Source: Soapbox Cincinnati
By Liz McEwan
This month, Green Umbrella’s Greater Cincinnati Food Policy Council announced that the long-awaited Urban Agriculture Zoning Ordinance has finally passed in the City of Cincinnati. With this legislation comes increased freedom for residents and communities to take their food security into their own hands.
The Greater Cincinnati Food Policy Council is a formal initiative of Green Umbrella. Its mission is “to advance a healthy, equitable, and sustainable food system” across all of Greater Cincinnati. The council works to address systematic and legislative changes that affect food systems and access on a community level.
The council program manager, Michaela Oldfield, says that this legislation is good news for Cincinnati residents as it cleans up the rules and regulations surrounding things like community gardens, backyard gardening, small-scale urban farming, and community composting.
Oldfield says this legislation has taken two years to pass but passed unanimously.
“The process itself was really important,” she explains, “because we worked with multiple departments across the city and multiple stakeholders to see what actually happens when people do urban agriculture. We wanted to find appropriate rules for actual situation and leave jurisdiction to the appropriate departments.”
Up until now, laws have been duplicitous, she says, making it harder to navigate the rights and regulations for growing food in the city. Now, residents can find more complete and centralized information about what is and is not allowed within the city limits. The code also addresses potential problems such as ongoing maintenance and waste management. The ordinance establishes rules for small-scale composting in backyards and community gardens.
Green Umbrella supported this ordinance for multiple reasons. Oldfield explains that it increases opportunities for community gardening and entrepreneurship, and that community gardening, especially, has broader community effects.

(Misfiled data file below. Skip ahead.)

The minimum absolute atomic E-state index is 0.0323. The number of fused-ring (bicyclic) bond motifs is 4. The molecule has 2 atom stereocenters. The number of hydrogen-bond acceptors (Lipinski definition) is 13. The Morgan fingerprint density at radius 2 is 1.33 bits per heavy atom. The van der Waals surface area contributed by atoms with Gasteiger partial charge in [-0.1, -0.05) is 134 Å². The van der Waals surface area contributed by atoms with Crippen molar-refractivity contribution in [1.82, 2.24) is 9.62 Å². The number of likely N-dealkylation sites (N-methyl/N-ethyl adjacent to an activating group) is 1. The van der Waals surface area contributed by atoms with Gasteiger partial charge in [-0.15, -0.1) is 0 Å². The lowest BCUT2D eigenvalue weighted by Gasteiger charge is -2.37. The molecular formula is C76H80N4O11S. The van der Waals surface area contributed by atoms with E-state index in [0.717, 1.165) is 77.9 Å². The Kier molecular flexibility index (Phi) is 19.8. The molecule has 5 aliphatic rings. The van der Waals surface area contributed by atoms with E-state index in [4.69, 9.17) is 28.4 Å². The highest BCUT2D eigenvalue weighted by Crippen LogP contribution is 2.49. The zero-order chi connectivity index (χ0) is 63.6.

“Agriculture and growing food has a lot of benefits. For example, as a small business, it has low startup cost. It also provides nutrition education, food education, recreational opportunities, and is a healthy activity. Community gardens also reduce crime because they activate previously vacant space.”
A fundraising boost from an unlikely source
Green Umbrella also announced an exciting fundraising opportunity this coming August. As an initiative of the philanthropic organization Plus 1, The Greater Cincinnati Food Policy Council was chosen as the recipient of donations from the August 2nd “Night Running Tour” concert at the Riverbend Music Center featuring Beck, Cage The Elephant, Spoon, and Wild Belle.
The funds, which are unrestricted dollars, will be used to hire two people from the Emerson National Hunger Fellows Program who will help start a new healthy food access program. This new program will be a coordinated effort between the food policy council, health institutions, and community organizations working to change the local food system and promote healthy lifestyle changes.
“It’s a big deal for us to receive this,” Oldfield says. “We are incredibly thrilled and thankful to be chosen.”
To find more detailed information about the new Urban Agriculture Zoning Ordinance, visit the FAQ.
The Greater Cincinnati Food Policy Council will hold a few listening sessions in August to answer questions about the new legislation. Partnering organizations like the Civic Garden Center and the City of Cincinnati’s Urban Agriculture department will be present as well. Information can be found on the policy council webpage.
Visit the Green Umbrella calendar for more local events and updates.
Tickets for the August 2nd Beck concert can be purchased from Ticketmaster.